Continuing the topic of indications for performing the Ophira surgery procedures, it should be noted that this sling can be implanted in patients with recurrent urinary incontinence after previous sling surgeries, where obturator or retropubic route was used. Despite the fact that we have little experience of treating patients with recurrent urinary incontinence using mini-sling Ophira, the available data indicate the possibility of performing this surgery intervention in this group of patients.
A negative assessment of the results of the surgery by the patient is usually due to the development of various postoperative complications. Symptoms of overactive bladder, difficult urination, pain can significantly affect the patient’s perception of the outcome of the operation. In this regard, it is necessary to inform the patient about the probability of success, as well as about the possible complications of surgical treatment.
In conclusion, it should be noted that with the right choice of patients for this operation, adequate preoperative assessment and planning, as well as strict adherence to the stages of the operation, mini-sling Ophira provides a sufficiently high efficiency and a small number of complications in the surgical treatment of stress urinary incontinence.
Provenance and Peer Review: This article was commissioned by the Guest Editor (Alexander Popov) for the series “Surgical Treatment of Genital Prolapse and Urinary Incontinence” published in Gynecology and Pelvic Medicine. The article has undergone external peer review.
Reporting Checklist: The authors have completed the STROBE reporting checklist. Available at https://gpm.amegroups.com/article/view/10.21037/gpm-21-22/rc
Data Sharing Statement: Available at https://gpm.amegroups.com/article/view/10.21037/gpm-21-22/dss
Conflicts of Interest: All authors have completed the ICMJE uniform disclosure form (available at https://gpm.amegroups.com/article/view/10.21037/gpm-21-22/coif). The series “Surgical Treatment of Genital Prolapse and Urinary Incontinence” was commissioned by the editorial office without any funding or sponsorship. The authors have no other conflicts of interest to declare.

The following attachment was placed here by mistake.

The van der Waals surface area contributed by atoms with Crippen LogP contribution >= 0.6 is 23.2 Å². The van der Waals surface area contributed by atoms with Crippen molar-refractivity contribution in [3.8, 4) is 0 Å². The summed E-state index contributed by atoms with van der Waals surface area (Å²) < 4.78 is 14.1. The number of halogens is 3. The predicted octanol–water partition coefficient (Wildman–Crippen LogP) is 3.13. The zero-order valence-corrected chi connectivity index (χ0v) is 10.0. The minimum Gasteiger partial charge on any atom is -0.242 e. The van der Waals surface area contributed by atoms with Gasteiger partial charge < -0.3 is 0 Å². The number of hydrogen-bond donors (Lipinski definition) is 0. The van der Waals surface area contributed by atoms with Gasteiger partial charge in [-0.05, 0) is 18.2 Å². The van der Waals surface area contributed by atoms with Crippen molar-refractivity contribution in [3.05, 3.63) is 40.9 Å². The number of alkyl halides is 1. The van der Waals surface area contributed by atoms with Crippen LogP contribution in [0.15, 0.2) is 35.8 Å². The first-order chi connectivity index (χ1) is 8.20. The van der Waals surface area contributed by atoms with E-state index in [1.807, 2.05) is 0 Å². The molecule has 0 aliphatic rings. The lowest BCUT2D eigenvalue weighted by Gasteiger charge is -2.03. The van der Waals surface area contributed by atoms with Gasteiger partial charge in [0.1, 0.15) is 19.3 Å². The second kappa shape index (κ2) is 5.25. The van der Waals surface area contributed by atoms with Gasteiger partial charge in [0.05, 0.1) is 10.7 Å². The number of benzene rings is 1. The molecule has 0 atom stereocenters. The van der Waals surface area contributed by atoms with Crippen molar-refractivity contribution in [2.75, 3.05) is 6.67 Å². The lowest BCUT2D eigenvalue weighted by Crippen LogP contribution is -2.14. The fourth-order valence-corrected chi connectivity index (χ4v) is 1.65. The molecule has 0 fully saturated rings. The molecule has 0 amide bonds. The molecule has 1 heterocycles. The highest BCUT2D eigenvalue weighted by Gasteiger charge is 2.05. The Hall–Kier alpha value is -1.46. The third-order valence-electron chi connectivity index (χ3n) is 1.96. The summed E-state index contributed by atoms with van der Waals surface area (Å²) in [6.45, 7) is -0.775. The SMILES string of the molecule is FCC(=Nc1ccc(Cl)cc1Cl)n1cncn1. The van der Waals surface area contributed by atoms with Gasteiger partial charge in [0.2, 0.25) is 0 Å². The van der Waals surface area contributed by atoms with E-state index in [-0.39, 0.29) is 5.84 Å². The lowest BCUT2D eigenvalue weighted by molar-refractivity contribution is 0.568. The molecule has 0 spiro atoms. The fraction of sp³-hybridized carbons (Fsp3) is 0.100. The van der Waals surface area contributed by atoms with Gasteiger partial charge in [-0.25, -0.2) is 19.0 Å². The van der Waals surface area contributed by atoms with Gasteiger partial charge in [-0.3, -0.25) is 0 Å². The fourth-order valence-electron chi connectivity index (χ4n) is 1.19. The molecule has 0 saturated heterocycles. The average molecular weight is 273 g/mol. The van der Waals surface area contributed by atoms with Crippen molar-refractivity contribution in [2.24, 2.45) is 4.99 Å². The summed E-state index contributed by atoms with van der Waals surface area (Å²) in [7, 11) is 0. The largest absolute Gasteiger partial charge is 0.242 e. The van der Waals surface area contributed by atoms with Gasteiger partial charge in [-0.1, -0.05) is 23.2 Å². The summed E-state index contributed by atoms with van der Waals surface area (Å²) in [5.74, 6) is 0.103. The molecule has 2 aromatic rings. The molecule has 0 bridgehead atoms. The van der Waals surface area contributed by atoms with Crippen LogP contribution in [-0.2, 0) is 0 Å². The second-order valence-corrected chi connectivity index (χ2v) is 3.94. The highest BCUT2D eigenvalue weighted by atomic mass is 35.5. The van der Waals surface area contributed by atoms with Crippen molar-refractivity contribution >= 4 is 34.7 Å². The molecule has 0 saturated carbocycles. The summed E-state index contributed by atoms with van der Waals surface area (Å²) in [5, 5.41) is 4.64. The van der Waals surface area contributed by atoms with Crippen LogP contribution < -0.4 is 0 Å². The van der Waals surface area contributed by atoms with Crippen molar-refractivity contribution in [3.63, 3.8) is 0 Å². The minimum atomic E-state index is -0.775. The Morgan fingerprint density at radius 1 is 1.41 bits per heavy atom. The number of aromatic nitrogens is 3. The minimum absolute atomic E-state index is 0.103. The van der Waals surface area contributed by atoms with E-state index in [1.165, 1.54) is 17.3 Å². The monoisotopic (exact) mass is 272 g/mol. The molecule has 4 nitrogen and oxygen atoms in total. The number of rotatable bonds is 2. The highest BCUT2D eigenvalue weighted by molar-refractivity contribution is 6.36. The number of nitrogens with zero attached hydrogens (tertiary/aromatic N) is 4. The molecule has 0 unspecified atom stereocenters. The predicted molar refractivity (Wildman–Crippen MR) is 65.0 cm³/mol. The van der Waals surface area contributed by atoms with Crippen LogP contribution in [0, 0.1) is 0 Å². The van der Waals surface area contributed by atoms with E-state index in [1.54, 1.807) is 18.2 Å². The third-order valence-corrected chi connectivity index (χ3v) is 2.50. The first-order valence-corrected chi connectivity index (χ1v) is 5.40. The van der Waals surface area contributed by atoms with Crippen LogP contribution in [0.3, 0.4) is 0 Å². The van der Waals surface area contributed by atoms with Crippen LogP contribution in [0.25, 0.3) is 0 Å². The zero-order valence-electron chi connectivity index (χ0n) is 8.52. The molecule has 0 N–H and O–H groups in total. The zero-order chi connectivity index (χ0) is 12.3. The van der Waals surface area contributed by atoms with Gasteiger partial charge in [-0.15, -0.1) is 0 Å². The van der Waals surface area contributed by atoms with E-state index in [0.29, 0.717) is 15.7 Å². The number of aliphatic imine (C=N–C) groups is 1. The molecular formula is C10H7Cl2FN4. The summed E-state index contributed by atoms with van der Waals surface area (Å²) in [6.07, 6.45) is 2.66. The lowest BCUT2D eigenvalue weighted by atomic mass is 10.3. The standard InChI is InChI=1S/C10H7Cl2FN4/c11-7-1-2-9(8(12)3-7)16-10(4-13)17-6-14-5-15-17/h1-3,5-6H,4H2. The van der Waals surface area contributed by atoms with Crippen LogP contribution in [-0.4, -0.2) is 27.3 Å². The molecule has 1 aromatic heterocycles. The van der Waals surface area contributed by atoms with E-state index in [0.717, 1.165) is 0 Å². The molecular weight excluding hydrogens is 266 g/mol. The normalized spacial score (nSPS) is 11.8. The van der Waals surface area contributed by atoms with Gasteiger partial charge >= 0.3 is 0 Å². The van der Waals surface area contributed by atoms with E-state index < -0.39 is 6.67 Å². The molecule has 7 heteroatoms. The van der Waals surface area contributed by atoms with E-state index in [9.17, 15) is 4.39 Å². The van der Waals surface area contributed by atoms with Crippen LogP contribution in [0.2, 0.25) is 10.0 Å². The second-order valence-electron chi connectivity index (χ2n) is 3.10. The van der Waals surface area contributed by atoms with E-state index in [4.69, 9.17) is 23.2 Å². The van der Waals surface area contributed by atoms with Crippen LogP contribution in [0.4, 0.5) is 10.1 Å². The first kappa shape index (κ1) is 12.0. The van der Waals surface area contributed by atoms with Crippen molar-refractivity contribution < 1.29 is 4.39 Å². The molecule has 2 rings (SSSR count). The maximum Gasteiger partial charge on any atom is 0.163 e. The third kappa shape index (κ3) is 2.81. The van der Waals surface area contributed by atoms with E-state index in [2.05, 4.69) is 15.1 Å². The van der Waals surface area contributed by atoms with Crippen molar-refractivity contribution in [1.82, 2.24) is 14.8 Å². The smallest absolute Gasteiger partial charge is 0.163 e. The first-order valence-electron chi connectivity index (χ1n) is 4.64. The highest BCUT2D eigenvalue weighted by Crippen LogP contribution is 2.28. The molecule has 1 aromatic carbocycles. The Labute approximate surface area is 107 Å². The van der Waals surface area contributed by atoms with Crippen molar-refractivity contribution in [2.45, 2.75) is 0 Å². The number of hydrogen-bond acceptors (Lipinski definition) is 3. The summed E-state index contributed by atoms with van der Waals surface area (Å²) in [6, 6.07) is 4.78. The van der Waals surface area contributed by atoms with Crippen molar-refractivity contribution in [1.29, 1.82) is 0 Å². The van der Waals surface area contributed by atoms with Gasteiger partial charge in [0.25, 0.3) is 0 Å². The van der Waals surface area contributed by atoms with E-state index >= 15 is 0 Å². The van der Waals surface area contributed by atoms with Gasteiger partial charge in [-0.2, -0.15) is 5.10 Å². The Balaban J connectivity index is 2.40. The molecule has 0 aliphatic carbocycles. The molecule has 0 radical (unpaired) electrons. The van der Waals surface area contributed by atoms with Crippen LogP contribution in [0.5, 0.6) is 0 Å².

Ethical Statement: The authors are accountable for all aspects of the work in ensuring that questions related to the accuracy or integrity of any part of the work are appropriately investigated and resolved. The study was conducted following the Declaration of Helsinki (as revised in 2013). The study was approved by the local ethics committee of A.I. Yevdokimov Moscow State University of Medicine and Dentistry (No.: 06001604) and informed consent was taken from all individual participants.
Open Access Statement: This is an Open Access article distributed in accordance with the Creative Commons Attribution-NonCommercial-NoDerivs 4.0 International License (CC BY-NC-ND 4.0), which permits the non-commercial replication and distribution of the article with the strict proviso that no changes or edits are made and the original work is properly cited (including links to both the formal publication through the relevant DOI and the license). See: https://creativecommons.org/licenses/by-nc-nd/4.0/.
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Cite this article as: Gvozdev M, Dzhuraeva M, Arefyeva O, Pushkar D. Mini-sling Ophira in treatment of stress urinary incontinence: experience of the Urology Clinic of A.I. Yevdokimov Moscow State University of Medicine and Dentistry. Gynecol Pelvic Med 2022;5:4.